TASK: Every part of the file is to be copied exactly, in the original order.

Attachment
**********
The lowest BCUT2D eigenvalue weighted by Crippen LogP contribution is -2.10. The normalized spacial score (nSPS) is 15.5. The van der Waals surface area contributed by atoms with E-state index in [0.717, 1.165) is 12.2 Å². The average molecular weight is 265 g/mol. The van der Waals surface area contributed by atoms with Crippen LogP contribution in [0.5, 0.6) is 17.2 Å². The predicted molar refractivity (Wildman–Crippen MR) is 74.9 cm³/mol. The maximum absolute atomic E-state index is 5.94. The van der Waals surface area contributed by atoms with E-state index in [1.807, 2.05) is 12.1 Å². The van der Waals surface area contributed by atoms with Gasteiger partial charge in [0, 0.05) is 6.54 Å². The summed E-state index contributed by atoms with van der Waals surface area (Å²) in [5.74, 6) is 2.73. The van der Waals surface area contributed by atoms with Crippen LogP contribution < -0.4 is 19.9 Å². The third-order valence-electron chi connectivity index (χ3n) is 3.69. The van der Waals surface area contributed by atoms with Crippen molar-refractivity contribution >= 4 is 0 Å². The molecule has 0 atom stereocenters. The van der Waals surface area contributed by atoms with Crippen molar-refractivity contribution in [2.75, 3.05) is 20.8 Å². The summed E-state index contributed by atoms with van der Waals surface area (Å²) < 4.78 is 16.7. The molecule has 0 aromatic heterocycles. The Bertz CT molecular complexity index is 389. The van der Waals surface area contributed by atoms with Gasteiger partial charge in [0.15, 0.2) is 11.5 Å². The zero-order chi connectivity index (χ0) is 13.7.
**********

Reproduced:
The lowest BCUT2D eigenvalue weighted by Crippen LogP contribution is -2.10. The normalized spacial score (nSPS) is 15.5. The van der Waals surface area contributed by atoms with E-state index in [0.717, 1.165) is 12.2 Å². The average molecular weight is 265 g/mol. The van der Waals surface area contributed by atoms with Crippen LogP contribution in [0.5, 0.6) is 17.2 Å². The predicted molar refractivity (Wildman–Crippen MR) is 74.9 cm³/mol. The maximum absolute atomic E-state index is 5.94. The van der Waals surface area contributed by atoms with E-state index in [1.807, 2.05) is 12.1 Å². The van der Waals surface area contributed by atoms with Gasteiger partial charge in [0, 0.05) is 6.54 Å². The summed E-state index contributed by atoms with van der Waals surface area (Å²) in [5.74, 6) is 2.73. The van der Waals surface area contributed by atoms with Crippen LogP contribution < -0.4 is 19.9 Å². The third-order valence-electron chi connectivity index (χ3n) is 3.69. The van der Waals surface area contributed by atoms with Crippen molar-refractivity contribution >= 4 is 0 Å². The molecule has 0 atom stereocenters. The van der Waals surface area contributed by atoms with Crippen molar-refractivity contribution in [2.75, 3.05) is 20.8 Å². The summed E-state index contributed by atoms with van der Waals surface area (Å²) < 4.78 is 16.7. The molecule has 0 aromatic heterocycles. The Bertz CT molecular complexity index is 389. The van der Waals surface area contributed by atoms with Gasteiger partial charge in [0.15, 0.2) is 11.5 Å². The zero-order chi connectivity index (χ0) is 13.7.